How good that imagery is depends very much on how the operator plans and executes the flight. Time of day, weather conditions, light consistency, height above ground, image overlap, wind, nearby sources of radio interference, sunspot activity and more can and will affect how well the imagery can be aligned and stitched.
If you go down to Harvey Norman and buy a Phantom 4 drone, then plan and execute a mapping flight with the DroneDeploy app, the relative positional data of each image you capture could be less than a metre horizontally and 1.5m vertically, or it could be a lot worse.
The image above shows two photogrammetric maps (one near infrared, one RGB colour) captured at the same time, in the same place, but which when overlaid on Google Earth are actually nowhere near where they should be in space and show curvature which indicates that even their local accuracy is unreliable. The problem with these maps is that a strong solar storm was warping the earth’s magnetic field when these were captured, interfering with the drone’s ability to position itself using GPS satellite data.
The local accuracy of the maps above are probably still within a couple of metres, although the global accuracy of the map in relation to the position of these objects on the earth is about 10-20 metres.
At this point I need to introduce another measure of accuracy, known as Ground Sampling Distance (GSD). This is a measure of local accuracy which comes from the height at which the drone is being flown and the characteristics of the camera in the drone.
GSD is a measure of the size of an object that would be clearly visible in a single image captured by the drone. For example, at a GSD of 5cm, an object 5cm x 5cm in size (let’s say an iPad) on the ground would be represented by a single pixel in the photo. You would know the object is there (assuming its colour is significantly contrasting with its surroundings), but you could not tell what it is. At a GSD of 2.5cm, the iPad would be represented by four pixels in the photo and you may be able to see what shape it is, but you would still struggle to know what it is. If you were able to achieve a GSD of 1cm, the iPad would be represented by 25 pixels in the photo and there’s a good chance you could see what it is.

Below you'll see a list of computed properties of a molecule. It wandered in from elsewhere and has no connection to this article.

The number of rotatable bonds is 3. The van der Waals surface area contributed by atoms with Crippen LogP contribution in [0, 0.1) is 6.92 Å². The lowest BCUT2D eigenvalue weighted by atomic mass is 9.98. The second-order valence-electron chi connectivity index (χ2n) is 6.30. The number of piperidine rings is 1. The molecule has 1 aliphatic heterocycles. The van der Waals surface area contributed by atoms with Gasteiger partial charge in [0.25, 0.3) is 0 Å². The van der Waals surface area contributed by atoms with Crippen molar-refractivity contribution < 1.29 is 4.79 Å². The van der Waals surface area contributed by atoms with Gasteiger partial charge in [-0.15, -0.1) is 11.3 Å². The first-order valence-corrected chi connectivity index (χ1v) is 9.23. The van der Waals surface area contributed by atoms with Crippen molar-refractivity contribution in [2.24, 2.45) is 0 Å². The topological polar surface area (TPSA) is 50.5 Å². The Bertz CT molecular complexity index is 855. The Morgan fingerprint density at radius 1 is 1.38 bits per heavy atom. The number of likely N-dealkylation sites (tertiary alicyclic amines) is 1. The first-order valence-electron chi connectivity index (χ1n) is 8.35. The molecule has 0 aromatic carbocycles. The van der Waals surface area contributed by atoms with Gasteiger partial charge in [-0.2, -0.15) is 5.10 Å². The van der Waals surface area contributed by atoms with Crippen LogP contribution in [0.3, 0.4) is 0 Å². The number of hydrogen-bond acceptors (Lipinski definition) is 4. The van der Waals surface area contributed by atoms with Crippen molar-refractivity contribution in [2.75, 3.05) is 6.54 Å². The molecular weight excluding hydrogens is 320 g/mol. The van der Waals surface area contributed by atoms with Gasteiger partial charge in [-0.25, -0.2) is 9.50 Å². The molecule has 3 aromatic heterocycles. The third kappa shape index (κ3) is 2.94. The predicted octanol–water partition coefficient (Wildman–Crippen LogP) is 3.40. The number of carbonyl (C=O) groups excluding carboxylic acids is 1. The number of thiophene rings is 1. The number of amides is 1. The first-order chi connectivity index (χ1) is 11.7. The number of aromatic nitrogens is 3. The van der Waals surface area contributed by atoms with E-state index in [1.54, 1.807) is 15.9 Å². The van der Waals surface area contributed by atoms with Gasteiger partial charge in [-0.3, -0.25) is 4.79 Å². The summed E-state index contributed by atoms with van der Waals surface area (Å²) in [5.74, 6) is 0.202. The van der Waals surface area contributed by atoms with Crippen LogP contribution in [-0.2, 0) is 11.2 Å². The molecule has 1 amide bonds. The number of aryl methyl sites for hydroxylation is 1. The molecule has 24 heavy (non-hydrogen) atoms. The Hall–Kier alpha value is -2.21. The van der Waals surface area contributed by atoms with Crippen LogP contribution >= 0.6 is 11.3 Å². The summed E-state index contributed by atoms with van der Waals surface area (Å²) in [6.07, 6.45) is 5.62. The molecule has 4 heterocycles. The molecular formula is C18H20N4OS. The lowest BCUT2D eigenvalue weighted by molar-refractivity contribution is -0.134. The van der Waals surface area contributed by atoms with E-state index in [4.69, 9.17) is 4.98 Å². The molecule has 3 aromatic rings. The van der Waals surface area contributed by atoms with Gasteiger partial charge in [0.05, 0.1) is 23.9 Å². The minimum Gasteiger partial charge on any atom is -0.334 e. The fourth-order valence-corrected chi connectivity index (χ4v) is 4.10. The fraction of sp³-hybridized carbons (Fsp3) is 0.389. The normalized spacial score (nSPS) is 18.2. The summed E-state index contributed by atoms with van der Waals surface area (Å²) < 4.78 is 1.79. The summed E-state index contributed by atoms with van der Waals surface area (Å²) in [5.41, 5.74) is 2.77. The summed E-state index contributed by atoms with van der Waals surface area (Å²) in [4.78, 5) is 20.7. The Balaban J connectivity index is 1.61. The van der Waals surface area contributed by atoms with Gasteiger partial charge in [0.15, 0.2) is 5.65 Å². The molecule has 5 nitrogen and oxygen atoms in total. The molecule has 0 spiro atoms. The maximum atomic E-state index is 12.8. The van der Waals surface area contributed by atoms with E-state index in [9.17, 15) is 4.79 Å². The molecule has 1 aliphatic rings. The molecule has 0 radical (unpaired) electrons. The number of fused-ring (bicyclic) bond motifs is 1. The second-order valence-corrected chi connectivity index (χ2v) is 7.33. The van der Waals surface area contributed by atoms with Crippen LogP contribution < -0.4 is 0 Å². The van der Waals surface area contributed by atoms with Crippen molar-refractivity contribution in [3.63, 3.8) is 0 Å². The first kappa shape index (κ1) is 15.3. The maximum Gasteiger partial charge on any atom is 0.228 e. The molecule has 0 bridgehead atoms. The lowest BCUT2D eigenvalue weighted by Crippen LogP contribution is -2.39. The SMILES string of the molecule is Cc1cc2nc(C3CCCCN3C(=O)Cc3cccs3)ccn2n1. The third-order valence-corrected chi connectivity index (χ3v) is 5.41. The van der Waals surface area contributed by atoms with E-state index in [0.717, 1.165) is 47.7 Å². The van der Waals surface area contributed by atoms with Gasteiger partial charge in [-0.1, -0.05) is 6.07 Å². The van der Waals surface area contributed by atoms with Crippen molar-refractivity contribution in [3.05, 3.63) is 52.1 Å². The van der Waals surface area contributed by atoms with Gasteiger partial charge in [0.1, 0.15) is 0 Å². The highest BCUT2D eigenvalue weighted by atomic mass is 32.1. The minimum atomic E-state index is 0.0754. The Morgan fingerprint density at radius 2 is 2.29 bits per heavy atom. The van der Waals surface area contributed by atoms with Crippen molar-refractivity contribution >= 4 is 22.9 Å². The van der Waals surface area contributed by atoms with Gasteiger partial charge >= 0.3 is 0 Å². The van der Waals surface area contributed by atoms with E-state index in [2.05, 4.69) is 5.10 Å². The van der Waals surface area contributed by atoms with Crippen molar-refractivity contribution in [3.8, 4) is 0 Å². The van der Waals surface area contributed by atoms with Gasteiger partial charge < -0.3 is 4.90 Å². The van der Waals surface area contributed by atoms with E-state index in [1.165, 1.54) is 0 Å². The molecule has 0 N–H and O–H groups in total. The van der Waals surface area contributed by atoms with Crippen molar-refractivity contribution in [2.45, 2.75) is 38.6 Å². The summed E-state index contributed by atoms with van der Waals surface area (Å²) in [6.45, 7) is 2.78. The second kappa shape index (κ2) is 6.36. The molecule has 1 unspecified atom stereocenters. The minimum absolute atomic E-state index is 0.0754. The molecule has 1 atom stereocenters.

A DJI Phantom 4 Pro drone being flown at 120m above the ground will achieve a maximum GSD of 3-4cm per pixel. At this height, a single photo will represent a ground area of about 210m x 140m at 20MP (megapixels). By comparison, a DJI Phantom 3 Pro at the same altitude has a GSD of 5-6cm.
To get a better GSD (and therefore a higher resolution mapping outcome), the drone needs to be flown at a lower altitude. If the Phantom 4 Pro above is flown at 60m instead of 120m, the GSD goes down to 1.9cm per pixel. Problem is, each image now covers just 100m x 70m, so you get a lot more of them for the same mapped area. The more images there are, the harder they are to stitch and the more local features are needed to ensure accurate stitching.
As a rule of thumb, the best local horizontal accuracy you can achieve with a drone will be equivalent to the GSD, so let’s say 3-4cm for a Phantom 4 Pro. Vertical accuracy is another thing entirely and is generally about 3 times GSD, so for the Phantom 4 Pro at 120m the vertical accuracy is about 9-12cm minimum. Remember, this is local accuracy so it only relates to measurements within the orthophoto itself, not to positional accuracy on the ground. What this means is if you are calculating the volume of a stockpile of material, the edges of the stockpile as seen in the stitched photo may be out by 3-4cm in any direction, and the height of the stockpile may be out by 9-12cm. This is assuming everything else is perfect.
This is a good point to introduce another concept, that of overlap. This is the amount by which each photo overlaps each of its neighbours. When the photogrammetry software tries to stitch the photos into a single image, it relies on finding identifiable common points in many photos.
In the photo above you can see how each photo overlaps its neighbours to both the front and the side. This is called, logically enough, frontlap and sidelap. If there is a shed in one of these photos, chances are the same shed will be visible, in part or in full, in many of the neighbouring photos. The software uses this common information to join (stitch) the photos together.
Generally speaking, the lower you fly the more overlap you need to have in your photos, because common objects appear in less photos. Again, generally speaking, the more uniform the surfaces in the imagery, the more overlap you need. So if the surface is a suburban neighbourhood with lots of homes, lower overlaps are OK because there are lots of unique features to pick out. But if the surface is, say, bare earth or forest, you need much higher overlaps to find common points.